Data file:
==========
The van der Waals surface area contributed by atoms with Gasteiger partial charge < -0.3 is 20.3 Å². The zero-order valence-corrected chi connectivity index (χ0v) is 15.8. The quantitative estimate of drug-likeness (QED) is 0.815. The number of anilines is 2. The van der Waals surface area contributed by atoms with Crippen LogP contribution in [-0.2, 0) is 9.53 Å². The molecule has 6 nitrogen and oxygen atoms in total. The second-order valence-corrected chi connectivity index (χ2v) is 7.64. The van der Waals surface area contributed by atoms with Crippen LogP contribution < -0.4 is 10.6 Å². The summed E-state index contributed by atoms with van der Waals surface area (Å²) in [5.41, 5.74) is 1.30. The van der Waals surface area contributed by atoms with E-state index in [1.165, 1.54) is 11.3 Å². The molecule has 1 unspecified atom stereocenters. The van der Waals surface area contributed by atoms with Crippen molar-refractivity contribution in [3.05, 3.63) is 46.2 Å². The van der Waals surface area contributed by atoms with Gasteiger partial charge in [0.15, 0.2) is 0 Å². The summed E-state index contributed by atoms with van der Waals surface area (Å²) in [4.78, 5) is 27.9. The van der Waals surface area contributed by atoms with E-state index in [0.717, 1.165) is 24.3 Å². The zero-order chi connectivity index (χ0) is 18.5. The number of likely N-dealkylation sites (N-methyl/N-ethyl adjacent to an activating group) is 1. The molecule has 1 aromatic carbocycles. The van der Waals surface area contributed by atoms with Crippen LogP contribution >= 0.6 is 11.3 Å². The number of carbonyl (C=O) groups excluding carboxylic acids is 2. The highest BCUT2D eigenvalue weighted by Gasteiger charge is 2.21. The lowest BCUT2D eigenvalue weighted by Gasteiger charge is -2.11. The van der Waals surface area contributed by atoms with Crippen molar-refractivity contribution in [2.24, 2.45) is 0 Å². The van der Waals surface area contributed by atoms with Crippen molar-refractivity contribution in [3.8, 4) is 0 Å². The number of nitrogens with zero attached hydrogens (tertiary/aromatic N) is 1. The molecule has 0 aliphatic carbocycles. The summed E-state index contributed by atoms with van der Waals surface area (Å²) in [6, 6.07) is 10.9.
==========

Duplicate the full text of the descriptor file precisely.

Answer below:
The van der Waals surface area contributed by atoms with Gasteiger partial charge < -0.3 is 20.3 Å². The zero-order valence-corrected chi connectivity index (χ0v) is 15.8. The quantitative estimate of drug-likeness (QED) is 0.815. The number of anilines is 2. The van der Waals surface area contributed by atoms with Crippen LogP contribution in [-0.2, 0) is 9.53 Å². The molecule has 6 nitrogen and oxygen atoms in total. The second-order valence-corrected chi connectivity index (χ2v) is 7.64. The van der Waals surface area contributed by atoms with Crippen LogP contribution < -0.4 is 10.6 Å². The summed E-state index contributed by atoms with van der Waals surface area (Å²) in [5.41, 5.74) is 1.30. The van der Waals surface area contributed by atoms with E-state index in [1.165, 1.54) is 11.3 Å². The molecule has 1 unspecified atom stereocenters. The van der Waals surface area contributed by atoms with Crippen molar-refractivity contribution in [3.05, 3.63) is 46.2 Å². The van der Waals surface area contributed by atoms with Gasteiger partial charge in [0.15, 0.2) is 0 Å². The summed E-state index contributed by atoms with van der Waals surface area (Å²) in [4.78, 5) is 27.9. The van der Waals surface area contributed by atoms with E-state index in [0.717, 1.165) is 24.3 Å². The zero-order chi connectivity index (χ0) is 18.5. The number of likely N-dealkylation sites (N-methyl/N-ethyl adjacent to an activating group) is 1. The molecule has 1 aromatic carbocycles. The van der Waals surface area contributed by atoms with Crippen LogP contribution >= 0.6 is 11.3 Å². The number of carbonyl (C=O) groups excluding carboxylic acids is 2. The highest BCUT2D eigenvalue weighted by Gasteiger charge is 2.21. The lowest BCUT2D eigenvalue weighted by Gasteiger charge is -2.11. The van der Waals surface area contributed by atoms with Crippen molar-refractivity contribution in [2.24, 2.45) is 0 Å². The van der Waals surface area contributed by atoms with Crippen molar-refractivity contribution in [3.8, 4) is 0 Å². The number of nitrogens with zero attached hydrogens (tertiary/aromatic N) is 1. The molecule has 0 aliphatic carbocycles. The summed E-state index contributed by atoms with van der Waals surface area (Å²) in [6, 6.07) is 10.9.